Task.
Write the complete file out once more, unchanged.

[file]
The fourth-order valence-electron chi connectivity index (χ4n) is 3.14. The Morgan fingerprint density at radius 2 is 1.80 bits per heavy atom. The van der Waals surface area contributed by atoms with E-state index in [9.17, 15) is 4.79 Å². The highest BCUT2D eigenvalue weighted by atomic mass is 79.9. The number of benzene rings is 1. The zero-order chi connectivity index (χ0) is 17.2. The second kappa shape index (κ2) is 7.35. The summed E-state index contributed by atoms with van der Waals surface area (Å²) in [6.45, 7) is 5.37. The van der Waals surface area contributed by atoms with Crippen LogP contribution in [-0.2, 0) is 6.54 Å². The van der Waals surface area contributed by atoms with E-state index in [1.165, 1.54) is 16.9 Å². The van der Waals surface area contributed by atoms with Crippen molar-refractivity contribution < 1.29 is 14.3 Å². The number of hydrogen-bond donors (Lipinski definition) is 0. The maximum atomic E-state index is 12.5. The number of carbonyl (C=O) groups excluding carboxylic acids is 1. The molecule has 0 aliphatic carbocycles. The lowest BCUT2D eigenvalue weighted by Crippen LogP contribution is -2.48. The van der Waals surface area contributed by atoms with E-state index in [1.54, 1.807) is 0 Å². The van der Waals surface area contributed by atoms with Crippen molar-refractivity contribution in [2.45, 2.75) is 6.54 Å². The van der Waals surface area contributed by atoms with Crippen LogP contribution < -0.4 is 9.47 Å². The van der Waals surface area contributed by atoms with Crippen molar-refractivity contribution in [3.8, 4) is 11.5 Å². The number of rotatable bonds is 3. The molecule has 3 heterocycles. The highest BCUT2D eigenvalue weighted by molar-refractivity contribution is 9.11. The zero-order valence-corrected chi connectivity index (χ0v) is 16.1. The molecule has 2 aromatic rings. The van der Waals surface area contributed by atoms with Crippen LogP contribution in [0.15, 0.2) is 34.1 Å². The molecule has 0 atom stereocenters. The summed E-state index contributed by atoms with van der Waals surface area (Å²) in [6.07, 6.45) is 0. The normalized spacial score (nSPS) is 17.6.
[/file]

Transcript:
The fourth-order valence-electron chi connectivity index (χ4n) is 3.14. The Morgan fingerprint density at radius 2 is 1.80 bits per heavy atom. The van der Waals surface area contributed by atoms with E-state index in [9.17, 15) is 4.79 Å². The highest BCUT2D eigenvalue weighted by atomic mass is 79.9. The number of benzene rings is 1. The zero-order chi connectivity index (χ0) is 17.2. The second kappa shape index (κ2) is 7.35. The summed E-state index contributed by atoms with van der Waals surface area (Å²) in [6.45, 7) is 5.37. The van der Waals surface area contributed by atoms with Crippen LogP contribution in [-0.2, 0) is 6.54 Å². The van der Waals surface area contributed by atoms with E-state index in [1.165, 1.54) is 16.9 Å². The van der Waals surface area contributed by atoms with Crippen molar-refractivity contribution < 1.29 is 14.3 Å². The number of hydrogen-bond donors (Lipinski definition) is 0. The maximum atomic E-state index is 12.5. The number of carbonyl (C=O) groups excluding carboxylic acids is 1. The molecule has 0 aliphatic carbocycles. The lowest BCUT2D eigenvalue weighted by Crippen LogP contribution is -2.48. The van der Waals surface area contributed by atoms with E-state index in [1.54, 1.807) is 0 Å². The van der Waals surface area contributed by atoms with Crippen molar-refractivity contribution in [2.45, 2.75) is 6.54 Å². The van der Waals surface area contributed by atoms with Crippen LogP contribution < -0.4 is 9.47 Å². The van der Waals surface area contributed by atoms with Crippen molar-refractivity contribution in [3.8, 4) is 11.5 Å². The number of rotatable bonds is 3. The molecule has 3 heterocycles. The highest BCUT2D eigenvalue weighted by molar-refractivity contribution is 9.11. The zero-order valence-corrected chi connectivity index (χ0v) is 16.1. The molecule has 2 aromatic rings. The van der Waals surface area contributed by atoms with Crippen LogP contribution in [0.15, 0.2) is 34.1 Å². The molecule has 0 atom stereocenters. The summed E-state index contributed by atoms with van der Waals surface area (Å²) in [6.07, 6.45) is 0. The normalized spacial score (nSPS) is 17.6.